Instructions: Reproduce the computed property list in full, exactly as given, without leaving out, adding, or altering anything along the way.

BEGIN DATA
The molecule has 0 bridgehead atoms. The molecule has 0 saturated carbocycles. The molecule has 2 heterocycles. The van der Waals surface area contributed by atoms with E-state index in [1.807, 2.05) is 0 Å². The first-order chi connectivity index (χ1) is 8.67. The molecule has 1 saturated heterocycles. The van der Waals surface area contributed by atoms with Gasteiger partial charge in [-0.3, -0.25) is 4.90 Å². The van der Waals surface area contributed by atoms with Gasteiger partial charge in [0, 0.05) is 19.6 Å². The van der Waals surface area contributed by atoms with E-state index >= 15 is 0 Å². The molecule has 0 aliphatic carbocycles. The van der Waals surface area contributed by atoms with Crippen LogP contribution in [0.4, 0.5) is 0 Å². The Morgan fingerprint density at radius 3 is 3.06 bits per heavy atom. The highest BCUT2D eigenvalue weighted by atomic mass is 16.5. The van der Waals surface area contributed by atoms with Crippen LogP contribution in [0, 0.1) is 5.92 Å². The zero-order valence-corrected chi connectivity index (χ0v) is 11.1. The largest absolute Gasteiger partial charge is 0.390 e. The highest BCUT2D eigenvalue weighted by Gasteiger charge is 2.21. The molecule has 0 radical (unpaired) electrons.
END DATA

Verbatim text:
The molecule has 0 bridgehead atoms. The molecule has 0 saturated carbocycles. The molecule has 2 heterocycles. The van der Waals surface area contributed by atoms with E-state index in [1.807, 2.05) is 0 Å². The first-order chi connectivity index (χ1) is 8.67. The molecule has 1 saturated heterocycles. The van der Waals surface area contributed by atoms with Gasteiger partial charge in [-0.3, -0.25) is 4.90 Å². The van der Waals surface area contributed by atoms with Gasteiger partial charge in [0, 0.05) is 19.6 Å². The van der Waals surface area contributed by atoms with E-state index >= 15 is 0 Å². The molecule has 0 aliphatic carbocycles. The van der Waals surface area contributed by atoms with Crippen LogP contribution in [0.4, 0.5) is 0 Å². The Morgan fingerprint density at radius 3 is 3.06 bits per heavy atom. The highest BCUT2D eigenvalue weighted by atomic mass is 16.5. The van der Waals surface area contributed by atoms with Crippen LogP contribution in [0, 0.1) is 5.92 Å². The zero-order valence-corrected chi connectivity index (χ0v) is 11.1. The largest absolute Gasteiger partial charge is 0.390 e. The highest BCUT2D eigenvalue weighted by Gasteiger charge is 2.21. The molecule has 0 radical (unpaired) electrons.